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Yosemite Is Burning, And California Hasn’t Even Hit Peak Fire Season

The peak of California's fire season is usually in September and October

The Yosemite fire as photographed by astronaut Karen Nyberg on Saturday. Photo: Karen Nyberg / NASA

Right now a huge fire is cutting through the boundaries of Yosemite National Park. The giant blaze has forced hundreds of people to evacuate as flames torched more than 140 thousand acresThe fire is the just one of 42 large fires active in the U.S. right now, which are burning across 760 thousand acres. Twelve of these large active fires are in California. So far this year, firefighters have managed to contain 283 large fires. And, as USA TODAY wrote early last week, the burgeoning Yosemite fire isn’t even part of California’s peak fire season. Traditionally, September and October are the state’s most active months.

Sparked two weekends ago in Stanislaus National Forest, the huge fire—which officials are calling the Rim Fire—has grown rapidly, fueled by a huge expanse of California forest that has been wracked by drought over the past two years. The Rim Fire, says the Los Angeles Times, is “one of the largest wildfires in recent California history.”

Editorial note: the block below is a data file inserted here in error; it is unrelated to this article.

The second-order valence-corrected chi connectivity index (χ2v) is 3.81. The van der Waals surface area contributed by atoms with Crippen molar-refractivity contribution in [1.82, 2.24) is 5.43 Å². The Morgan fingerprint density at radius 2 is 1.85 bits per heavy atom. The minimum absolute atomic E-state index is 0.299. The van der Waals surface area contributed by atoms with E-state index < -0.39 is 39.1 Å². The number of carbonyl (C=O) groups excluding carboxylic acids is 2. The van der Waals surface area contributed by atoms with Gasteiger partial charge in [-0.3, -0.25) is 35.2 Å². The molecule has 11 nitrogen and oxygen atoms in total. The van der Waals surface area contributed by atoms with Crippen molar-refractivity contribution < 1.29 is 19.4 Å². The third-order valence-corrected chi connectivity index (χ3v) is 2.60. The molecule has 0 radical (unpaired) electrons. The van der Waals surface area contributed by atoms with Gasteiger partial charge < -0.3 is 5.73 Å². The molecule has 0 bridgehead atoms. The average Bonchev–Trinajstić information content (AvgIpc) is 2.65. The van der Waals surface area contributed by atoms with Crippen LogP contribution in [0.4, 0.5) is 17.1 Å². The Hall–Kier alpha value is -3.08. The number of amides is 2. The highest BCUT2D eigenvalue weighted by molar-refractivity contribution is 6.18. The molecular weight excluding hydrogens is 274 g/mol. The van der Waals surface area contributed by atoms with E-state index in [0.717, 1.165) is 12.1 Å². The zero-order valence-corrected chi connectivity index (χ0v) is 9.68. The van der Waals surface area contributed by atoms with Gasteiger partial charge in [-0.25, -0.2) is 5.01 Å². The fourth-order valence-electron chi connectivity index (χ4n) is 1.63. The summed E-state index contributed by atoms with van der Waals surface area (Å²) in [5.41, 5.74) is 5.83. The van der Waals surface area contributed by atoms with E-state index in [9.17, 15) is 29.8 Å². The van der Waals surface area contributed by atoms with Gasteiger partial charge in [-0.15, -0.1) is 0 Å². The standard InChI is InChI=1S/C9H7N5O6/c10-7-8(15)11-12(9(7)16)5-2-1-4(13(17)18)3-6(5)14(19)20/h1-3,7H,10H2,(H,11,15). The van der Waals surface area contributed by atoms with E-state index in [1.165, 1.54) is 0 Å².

This AP video has a good run-down of what’s happened so far, and shows what a fire this big looks like:

But the total number of acres that have been burnt is well below average for this point in the year. So far, fires have burnt more than 3.6 million acres of U.S. land in 2013, according to the National Interagency Fire Center, while the ten-year average is above 5.7 million acres.

This all adds up, though, to a potentially disastrous fire season. As Smart News wrote previously, “in many places the spring fire season has been off to a slow start,” but it looks like high temperatures and ongoing drought will make the western fire season a bad one.

This is not to say that the fire currently lighting up Yosemite National Park is necessarily an omen of dark things to come. But it’s a reminder that the conditions that set the stage for this blaze aren’t unique.

More from Smithsonian.com:

Western U.S. Forest Fires Could Double Within 40 Years
Watch Out: This Year’s Fire Season Will Be Another Bad One for the West

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About Colin Schultz
Colin Schultz

Colin Schultz is a freelance science writer and editor based in Toronto, Canada. He blogs for Smart News and contributes to the American Geophysical Union. He has a B.Sc. in physical science and philosophy, and a M.A. in journalism.

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